[openstack-dev] [Oslo] First steps towards amqp 1.0
rbryant at redhat.com
Mon Dec 9 19:15:24 UTC 2013
On 12/09/2013 12:56 PM, Gordon Sim wrote:
>> In the case of Nova (and others that followed Nova's messaging
>> patterns), I firmly believe that for scaling reasons, we need to move
>> toward it becoming the norm to use peer-to-peer messaging for most
>> things. For example, the API and conductor services should be talking
>> directly to compute nodes instead of through a broker.
> Is scale the only reason for preferring direct communication? I don't
> think an intermediary based solution _necessarily_ scales less
> effectively (providing it is distributed in nature, which for example is
> one of the central aims of the dispatch router in Qpid).
> That's not to argue that peer-to-peer shouldn't be used, just trying to
> understand all the factors.
Scale is the primary one. If the intermediary based solution is easily
distributed to handle our scaling needs, that would probably be fine,
too. That just hasn't been our experience so far with both RabbitMQ and
> One other pattern that can benefit from intermediated message flow is in
> load balancing. If the processing entities are effectively 'pulling'
> messages, this can more naturally balance the load according to capacity
> than when the producer of the workload is trying to determine the best
Yes, that's another factor. Today, we rely on the message broker's
behavior to equally distribute messages to a set of consumers.
One example is how Nova components talk to the nova-scheduler service.
All instances of the nova-scheduler service are reading off a single
'scheduler' queue, so messages hit them round-robin.
In the case of the zeromq driver, this logic is embedded in the client.
It has to know about all consumers and handles choosing where each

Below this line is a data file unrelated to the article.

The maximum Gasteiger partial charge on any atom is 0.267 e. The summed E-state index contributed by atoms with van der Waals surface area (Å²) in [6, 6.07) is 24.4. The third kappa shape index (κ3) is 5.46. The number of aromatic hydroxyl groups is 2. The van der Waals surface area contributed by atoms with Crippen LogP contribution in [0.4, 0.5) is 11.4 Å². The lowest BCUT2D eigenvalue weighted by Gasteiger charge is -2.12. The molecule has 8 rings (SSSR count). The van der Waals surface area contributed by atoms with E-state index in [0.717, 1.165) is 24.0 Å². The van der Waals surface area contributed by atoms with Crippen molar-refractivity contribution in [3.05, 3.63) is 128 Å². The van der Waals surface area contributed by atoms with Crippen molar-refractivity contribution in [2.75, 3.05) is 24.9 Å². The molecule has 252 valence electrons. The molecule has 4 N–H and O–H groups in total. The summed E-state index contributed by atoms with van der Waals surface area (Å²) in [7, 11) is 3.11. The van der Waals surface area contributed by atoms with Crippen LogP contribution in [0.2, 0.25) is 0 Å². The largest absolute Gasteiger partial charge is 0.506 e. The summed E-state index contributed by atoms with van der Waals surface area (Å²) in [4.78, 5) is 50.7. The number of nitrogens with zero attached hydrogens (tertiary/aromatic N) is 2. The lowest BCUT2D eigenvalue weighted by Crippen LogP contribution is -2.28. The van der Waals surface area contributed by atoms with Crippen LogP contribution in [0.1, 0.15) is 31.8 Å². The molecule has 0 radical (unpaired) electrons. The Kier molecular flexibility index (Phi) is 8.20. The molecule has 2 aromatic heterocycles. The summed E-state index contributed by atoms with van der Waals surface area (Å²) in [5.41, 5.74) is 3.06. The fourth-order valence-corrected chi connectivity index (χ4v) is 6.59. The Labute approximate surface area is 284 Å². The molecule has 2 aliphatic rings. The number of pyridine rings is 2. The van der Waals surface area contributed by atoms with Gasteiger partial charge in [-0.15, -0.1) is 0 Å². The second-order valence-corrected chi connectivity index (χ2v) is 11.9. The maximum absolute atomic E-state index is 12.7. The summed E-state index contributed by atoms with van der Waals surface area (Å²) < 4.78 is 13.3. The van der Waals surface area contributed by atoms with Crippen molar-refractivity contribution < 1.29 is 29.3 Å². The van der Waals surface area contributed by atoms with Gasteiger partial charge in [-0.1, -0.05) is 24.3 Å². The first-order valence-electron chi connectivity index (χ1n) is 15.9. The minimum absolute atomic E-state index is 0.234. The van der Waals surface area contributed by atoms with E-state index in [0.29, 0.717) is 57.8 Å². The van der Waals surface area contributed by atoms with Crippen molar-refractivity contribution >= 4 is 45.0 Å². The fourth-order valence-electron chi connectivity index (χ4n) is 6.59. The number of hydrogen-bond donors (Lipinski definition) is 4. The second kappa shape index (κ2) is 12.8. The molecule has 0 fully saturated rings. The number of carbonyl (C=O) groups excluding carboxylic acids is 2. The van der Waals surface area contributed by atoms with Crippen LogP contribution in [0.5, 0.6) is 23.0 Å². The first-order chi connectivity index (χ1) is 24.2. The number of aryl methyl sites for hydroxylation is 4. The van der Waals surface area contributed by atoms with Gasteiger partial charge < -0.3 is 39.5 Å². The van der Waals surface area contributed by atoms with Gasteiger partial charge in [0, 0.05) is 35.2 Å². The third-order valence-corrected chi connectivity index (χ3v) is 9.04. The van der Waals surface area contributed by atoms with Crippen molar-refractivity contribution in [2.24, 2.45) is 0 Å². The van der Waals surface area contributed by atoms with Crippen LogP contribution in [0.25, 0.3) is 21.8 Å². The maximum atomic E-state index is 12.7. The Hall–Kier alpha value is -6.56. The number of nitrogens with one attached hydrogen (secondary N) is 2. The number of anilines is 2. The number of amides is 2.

message goes itself. See references to the 'matchmaker' code for this.
Honestly, using a distributed more lightweight router like Dispatch
sounds *much* nicer.
>> The exception
>> to that is cases where we use a publish-subscribe model, and a broker
>> serves that really well. Notifications and notification consumers
>> (such as Ceilometer) are the prime example.
> The 'fanout' RPC cast would perhaps be another?
In Nova we have been working to get rid of the usage of this pattern.
In the latest code the only place it's used AFAIK is in some code we
expect to mark deprecated (nova-network).
>> In terms of existing messaging drivers, you could accomplish this with
>> a combination of both RabbitMQ or Qpid for brokered messaging and
>> ZeroMQ for the direct messaging cases. It would require only a small
>> amount of additional code to allow you to select a separate driver for
>> each case.
>> Based on my understanding, AMQP 1.0 could be used for both of these
>> patterns. It seems ideal long term to be able to use the same
>> protocol for everything we need.
> That is certainly true. AMQP 1.0 is fully symmetric so it can be used
> directly peer-to-peer as well as between intermediaries. In fact, apart
> from the establishment of the connection in the first place, a process
> need not see any difference in the interaction either way.
>> We could use only ZeroMQ, as well. It doesn't have the
>> publish-subscribe stuff we need built in necessarily. Surely that has
>> been done multiple times by others already, though. We could build it
>> too, if we had to.
> Indeed. However the benefit of choosing a protocol is that you can use
> solutions developed outside OpenStack or any other single project.
>> Can you (or someone) elaborate further on what will make this solution
>> superior to our existing options?
> Superior is a very bold claim to make :-) I do personally think that an
> AMQP 1.0 based solution would be worthwhile for the reasons above. Given
> a hypothetical choice between say the current qpid driver and one that
> could talk to different back-ends, over a standard protocol for which
> e.g. semantic monitoring tools could be developed and which would make
> reasoning about partial upgrades or migrations easier, I know which I
> would lean to. Obviously that is not the choice here, since one already
> exists and the other is as yet hypothetical. However, as I say I think
> this could be a worthwhile journey and that would justify at least
> taking some initial steps.
Thanks for sharing some additional insight.
I was already quite optimistic, but you've helped solidify that. I'm
very interested in diving deeper into how Dispatch would fit into the
various ways OpenStack is using messaging today. I'd like to get a
better handle on how the use of Dispatch as an intermediary would scale
out for a deployment that consists of 10s of thousands of compute nodes,
Is it roughly just that you can have a network of N Dispatch routers
that route messages from point A to point B, and for notifications we
would use a traditional message broker (qpidd or rabbitmq) ?
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